Patient Care

Emergency Department Visits, Hospitalizations Due to Insulin


 

Clinical question: What is the national burden of ED visits and hospitalizations for insulin-related hypoglycemia?

Background: As the prevalence of diabetes mellitus continues to rise, the use of insulin and the burden of insulin-related hypoglycemia on our healthcare system will increase. By identifying high-risk populations and analyzing the circumstances of insulin-related hypoglycemia, we might be able to identify and employ strategies to decrease the risk of insulin use.

Study design: Observational study using national adverse drug surveillance database and national household survey.

Setting: U.S. hospitals, excluding psychiatric and penal institutions.

Synopsis: Using data from the National Electronic Injury Surveillance System–Cooperative Adverse Drug Event Surveillance (NEISS-CADES) Project and the National Health Interview Survey (NHIS), the authors estimated the rates and characteristics of ED visits and hospitalizations for insulin-related hypoglycemia. The authors estimated that about 100,000 ED visits occur nationally and that almost one-third of those visits result in hospitalization. Compared to younger patients treated with insulin, patients 80 years or older were more likely to present to the ED (rate ratio, 2.5; 95% CI, 1.5-4.3) and much more likely to be subsequently hospitalized (rate ratio, 4.9; 95% CI, 2.6-9.1) for insulin-related hypoglycemia.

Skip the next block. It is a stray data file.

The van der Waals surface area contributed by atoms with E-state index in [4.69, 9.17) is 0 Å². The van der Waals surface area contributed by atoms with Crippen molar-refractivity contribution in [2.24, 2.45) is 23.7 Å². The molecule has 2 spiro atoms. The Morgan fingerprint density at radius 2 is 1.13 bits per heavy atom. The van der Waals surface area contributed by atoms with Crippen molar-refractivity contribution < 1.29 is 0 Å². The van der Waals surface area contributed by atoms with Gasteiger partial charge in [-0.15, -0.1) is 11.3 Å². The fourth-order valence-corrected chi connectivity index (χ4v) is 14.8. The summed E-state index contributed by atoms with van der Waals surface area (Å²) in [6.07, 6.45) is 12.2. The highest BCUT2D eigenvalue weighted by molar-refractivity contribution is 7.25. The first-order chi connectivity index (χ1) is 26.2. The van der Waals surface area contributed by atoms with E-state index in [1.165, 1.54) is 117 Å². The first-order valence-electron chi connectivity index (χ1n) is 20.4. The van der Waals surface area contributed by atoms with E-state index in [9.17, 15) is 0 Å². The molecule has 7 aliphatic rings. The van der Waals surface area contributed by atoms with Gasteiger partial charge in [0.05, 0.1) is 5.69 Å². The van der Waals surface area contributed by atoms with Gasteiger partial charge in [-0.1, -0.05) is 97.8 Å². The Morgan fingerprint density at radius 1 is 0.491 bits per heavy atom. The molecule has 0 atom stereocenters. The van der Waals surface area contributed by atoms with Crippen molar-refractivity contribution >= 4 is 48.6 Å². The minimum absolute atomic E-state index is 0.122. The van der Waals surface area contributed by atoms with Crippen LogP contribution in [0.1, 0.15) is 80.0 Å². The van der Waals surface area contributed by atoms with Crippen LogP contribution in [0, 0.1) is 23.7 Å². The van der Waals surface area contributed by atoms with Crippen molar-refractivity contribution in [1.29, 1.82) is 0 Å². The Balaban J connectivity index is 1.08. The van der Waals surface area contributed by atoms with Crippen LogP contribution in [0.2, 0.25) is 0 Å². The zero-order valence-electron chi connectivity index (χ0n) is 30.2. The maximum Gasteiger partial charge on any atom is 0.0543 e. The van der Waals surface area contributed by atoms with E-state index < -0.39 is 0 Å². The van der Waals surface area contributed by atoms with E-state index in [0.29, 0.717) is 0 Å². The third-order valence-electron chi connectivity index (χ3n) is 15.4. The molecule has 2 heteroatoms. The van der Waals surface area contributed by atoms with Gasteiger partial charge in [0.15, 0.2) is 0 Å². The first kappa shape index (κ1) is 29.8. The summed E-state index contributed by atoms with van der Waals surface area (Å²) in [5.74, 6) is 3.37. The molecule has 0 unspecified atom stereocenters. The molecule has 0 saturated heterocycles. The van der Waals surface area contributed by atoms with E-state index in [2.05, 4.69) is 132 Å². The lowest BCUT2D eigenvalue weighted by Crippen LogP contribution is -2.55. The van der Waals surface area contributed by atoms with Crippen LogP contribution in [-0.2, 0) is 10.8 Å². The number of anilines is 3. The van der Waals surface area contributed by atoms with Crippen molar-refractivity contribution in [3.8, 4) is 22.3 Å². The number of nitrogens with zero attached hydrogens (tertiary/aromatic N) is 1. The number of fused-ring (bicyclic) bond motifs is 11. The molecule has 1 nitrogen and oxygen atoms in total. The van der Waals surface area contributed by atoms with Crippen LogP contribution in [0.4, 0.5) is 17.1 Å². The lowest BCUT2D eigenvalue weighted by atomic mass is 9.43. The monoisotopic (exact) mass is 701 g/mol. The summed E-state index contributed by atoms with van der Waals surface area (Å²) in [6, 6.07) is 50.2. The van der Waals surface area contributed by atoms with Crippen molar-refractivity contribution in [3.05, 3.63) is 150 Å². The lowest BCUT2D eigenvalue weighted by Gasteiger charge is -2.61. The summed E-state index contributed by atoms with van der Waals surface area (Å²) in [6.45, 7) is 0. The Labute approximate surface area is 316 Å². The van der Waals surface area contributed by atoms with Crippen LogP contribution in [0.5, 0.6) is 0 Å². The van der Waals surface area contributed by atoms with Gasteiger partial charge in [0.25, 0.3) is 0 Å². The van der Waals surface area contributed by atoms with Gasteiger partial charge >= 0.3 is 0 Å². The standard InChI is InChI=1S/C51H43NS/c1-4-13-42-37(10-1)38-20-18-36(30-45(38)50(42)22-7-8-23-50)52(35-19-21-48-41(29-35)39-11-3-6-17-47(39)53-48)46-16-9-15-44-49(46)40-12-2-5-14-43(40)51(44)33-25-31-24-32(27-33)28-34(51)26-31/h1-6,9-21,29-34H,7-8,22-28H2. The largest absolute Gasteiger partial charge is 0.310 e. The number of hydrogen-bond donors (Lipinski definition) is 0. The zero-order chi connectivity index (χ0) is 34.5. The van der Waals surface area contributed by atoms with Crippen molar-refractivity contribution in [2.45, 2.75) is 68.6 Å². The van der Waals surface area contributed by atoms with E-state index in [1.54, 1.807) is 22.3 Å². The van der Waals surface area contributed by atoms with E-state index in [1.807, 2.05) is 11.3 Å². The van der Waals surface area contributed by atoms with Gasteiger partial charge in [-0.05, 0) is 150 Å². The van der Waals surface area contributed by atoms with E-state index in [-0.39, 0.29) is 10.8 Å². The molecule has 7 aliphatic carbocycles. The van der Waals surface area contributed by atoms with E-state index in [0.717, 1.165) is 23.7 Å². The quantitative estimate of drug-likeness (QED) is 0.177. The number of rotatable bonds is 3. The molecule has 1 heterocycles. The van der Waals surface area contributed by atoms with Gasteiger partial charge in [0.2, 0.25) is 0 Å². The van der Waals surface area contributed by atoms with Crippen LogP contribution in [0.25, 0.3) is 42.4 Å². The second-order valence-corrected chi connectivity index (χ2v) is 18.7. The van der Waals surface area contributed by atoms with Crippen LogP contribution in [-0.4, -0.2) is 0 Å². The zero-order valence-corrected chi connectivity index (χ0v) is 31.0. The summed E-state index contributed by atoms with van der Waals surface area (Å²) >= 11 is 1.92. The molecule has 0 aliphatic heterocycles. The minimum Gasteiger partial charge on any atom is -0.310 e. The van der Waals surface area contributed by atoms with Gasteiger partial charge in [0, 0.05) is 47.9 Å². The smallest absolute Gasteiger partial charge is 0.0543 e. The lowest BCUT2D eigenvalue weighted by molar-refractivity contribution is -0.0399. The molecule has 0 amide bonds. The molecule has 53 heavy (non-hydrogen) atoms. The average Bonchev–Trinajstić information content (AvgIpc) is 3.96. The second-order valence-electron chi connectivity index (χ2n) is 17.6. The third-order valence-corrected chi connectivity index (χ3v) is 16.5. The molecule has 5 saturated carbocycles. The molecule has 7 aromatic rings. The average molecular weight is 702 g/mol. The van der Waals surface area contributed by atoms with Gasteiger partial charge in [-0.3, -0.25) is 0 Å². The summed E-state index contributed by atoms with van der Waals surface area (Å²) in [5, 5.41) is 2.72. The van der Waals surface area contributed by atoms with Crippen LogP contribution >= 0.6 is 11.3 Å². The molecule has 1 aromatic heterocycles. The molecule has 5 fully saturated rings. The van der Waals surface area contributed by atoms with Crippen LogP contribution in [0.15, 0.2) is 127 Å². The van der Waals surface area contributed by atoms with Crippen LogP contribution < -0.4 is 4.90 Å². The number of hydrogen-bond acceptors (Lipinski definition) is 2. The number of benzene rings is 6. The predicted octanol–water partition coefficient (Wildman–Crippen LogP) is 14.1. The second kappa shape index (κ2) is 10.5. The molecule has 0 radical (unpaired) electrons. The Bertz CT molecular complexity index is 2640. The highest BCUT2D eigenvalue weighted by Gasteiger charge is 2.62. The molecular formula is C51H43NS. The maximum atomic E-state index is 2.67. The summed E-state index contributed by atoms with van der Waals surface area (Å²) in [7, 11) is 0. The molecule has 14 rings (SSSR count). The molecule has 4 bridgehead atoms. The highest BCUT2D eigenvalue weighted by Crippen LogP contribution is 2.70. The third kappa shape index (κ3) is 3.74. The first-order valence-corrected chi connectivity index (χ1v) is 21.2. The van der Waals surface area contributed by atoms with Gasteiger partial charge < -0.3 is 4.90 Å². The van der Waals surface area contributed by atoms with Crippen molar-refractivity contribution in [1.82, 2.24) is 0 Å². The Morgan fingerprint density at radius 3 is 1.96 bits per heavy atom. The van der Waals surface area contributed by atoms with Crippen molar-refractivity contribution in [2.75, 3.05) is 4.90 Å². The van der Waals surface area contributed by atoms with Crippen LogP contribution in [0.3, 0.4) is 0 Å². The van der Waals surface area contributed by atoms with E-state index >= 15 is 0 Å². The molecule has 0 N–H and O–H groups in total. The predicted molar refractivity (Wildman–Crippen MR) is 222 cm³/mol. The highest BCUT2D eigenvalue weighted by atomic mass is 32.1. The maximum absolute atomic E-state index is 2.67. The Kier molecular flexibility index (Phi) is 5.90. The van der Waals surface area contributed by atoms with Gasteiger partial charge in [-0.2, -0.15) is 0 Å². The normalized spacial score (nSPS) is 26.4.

The most common causes of insulin-induced hypoglycemia were failure to reduce insulin during periods of reduced food intake and confusion between short-acting and long-acting insulin. The authors suggest that looser glycemic control be sought in elderly patients to decrease the risk of insulin-related hypoglycemia and subsequent sequelae. Patient education addressing common insulin errors might also decrease the burden of ED visits and hospitalizations related to insulin.

Bottom line: Risks of hypoglycemia in patients older than 80 should be considered prior to starting an insulin regimen or prior to increasing the dose of insulin.

Citation: Geller AI, Shehab N, Lovegrove MC, et al. National estimates of insulin-related hypoglycemia and errors leading to emergency department visits and hospitalizations. JAMA Intern Med. 2014;174(5):678-686.

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